“It’s going to be tough for gubernatorial candidates to go on the record to make a unilateral pledge that they will not cut higher education,” Hurley said. He added that, once in office, the governors will be crafting budgets for the 2012 fiscal year. “By then we will certainly see some positive turnaround in state revenues, but in no way are we going to be out of the woods with 50 state rebounds in economic conditions.”

Bill White, Democratic challenger in Texas

The SHEF report states that federal stabilization funds in nearly all states have been or soon will be exhausted, and state revenue has fallen at an unprecedented rate. At the same time, enrollment continues to increase dramatically, tuition has been skyrocketing all over the country, and the report states that higher education is at a "critical juncture.” Many initiatives have been formed to promote college completion, and all candidates seem to be “committed” to improving higher education. However, not many specify their goals beyond buzzwords like “affordability,” “accessibility” and “accountability.”

Jim Palmer, professor of higher education at Illinois State University, said that for states to increase funding for higher education they need two things: tax revenues and political will.

“In general I think that there is the political will, because the need for higher education is obvious,” he said. “The real question now is the question of the wherewithal. If the states simply don’t have the revenues to increase funding for higher education, they simply won’t do it.”

At this point it seems as if candidates will at least pay lip service to the idea of increasing the number of students enrolling in and graduating from college. But whether improving higher education is too idealistic a goal in this economy remains to be seen. It may be too early in the campaign season for it to be a crucial issue in any particular race, but several themes have started to emerge as candidates outline ways to improve their universities and keep down costs.

High-Demand Majors

The focus for most states lies in producing and sustaining jobs within their economies. “There is a strong opportunity for higher education stakeholders to increase the visibility of any important higher education issues on political candidates’ agendas, given the link between a skilled workforce and research and development as it pertains to economic recovery and prosperity,” Hurley said.

As a result, many candidates have proposed tuition incentives for students who pursue degrees in high-demand fields and pledge to stay in-state after they graduate:

  • In Connecticut, Democrat Ned Lamont is proposing a full loan repayment program for students who study renewable energy and remain in the state.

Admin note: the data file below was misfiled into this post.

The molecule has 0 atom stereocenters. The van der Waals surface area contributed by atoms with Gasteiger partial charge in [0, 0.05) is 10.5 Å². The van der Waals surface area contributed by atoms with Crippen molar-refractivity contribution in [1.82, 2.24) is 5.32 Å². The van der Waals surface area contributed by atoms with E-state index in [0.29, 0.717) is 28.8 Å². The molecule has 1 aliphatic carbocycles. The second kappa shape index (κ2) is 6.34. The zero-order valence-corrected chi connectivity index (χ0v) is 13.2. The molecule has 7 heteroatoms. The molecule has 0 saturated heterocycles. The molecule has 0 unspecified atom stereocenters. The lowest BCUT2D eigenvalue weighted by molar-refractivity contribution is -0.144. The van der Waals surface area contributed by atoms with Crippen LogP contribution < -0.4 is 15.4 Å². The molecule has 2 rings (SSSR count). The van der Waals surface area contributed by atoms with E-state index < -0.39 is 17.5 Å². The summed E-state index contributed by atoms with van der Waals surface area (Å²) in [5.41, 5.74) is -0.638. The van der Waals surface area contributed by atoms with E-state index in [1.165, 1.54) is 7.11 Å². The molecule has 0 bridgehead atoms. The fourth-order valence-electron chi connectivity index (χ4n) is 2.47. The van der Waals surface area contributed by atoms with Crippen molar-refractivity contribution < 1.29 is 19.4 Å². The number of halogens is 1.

• New York Republican Steve Levy aims to reduce tuition for students studying math and science and intending to work in New York.
  • Democrat Diane Denish of New Mexico proposed the “Bridge to the Workforce” community college scholarships, which offer students a free first semester if they study fields like the biosciences, business services, communications, engineering, or environmental technology. Students who maintain a 2.5 GPA would then be eligible for further scholarships.
  • Alabama Republican Robert Bentley has proposed full medical scholarships for students practicing medicine in underserved areas.
  • In Minnesota, students may have loans paid off by businesses that train them during school and hire them after they graduate.

Fixing the Mistakes

Many of the gubernatorial candidates are laying the blame on their predecessors and promising to act differently. In order to make higher education more affordable, some states' candidates pledge to restore funds to colleges and universities cut by previous administrations. Some proponents of this approach are Illinois Republican Bill Brady, Arizona Democrat Terry Goddard, and Michigan Republican Mike Cox (who pledges to restore $185 million).

“A lot of governors understand that the only way to dig their way out of this jobless economy is by not slashing and burning higher education by the high percentages they’ve cut their budgets in previous years,” said Dane Linn, director of the education division in the NGA Center for Best Practices. “If governors have increased the budgets for higher education, where do those monies come from?” he added, emphasizing the need for budget reallocation. However, the candidates who are aiming to restore funds have yet to lay out specifics about the source of that money.

Cutting duplication

“There’s a need to make better use of the money we currently have -- there’s a lot of duplication,” Linn said. “Why does every college and university have to create its own English 101 course? Does every college need its own teacher preparation course if they stopped hiring teachers?”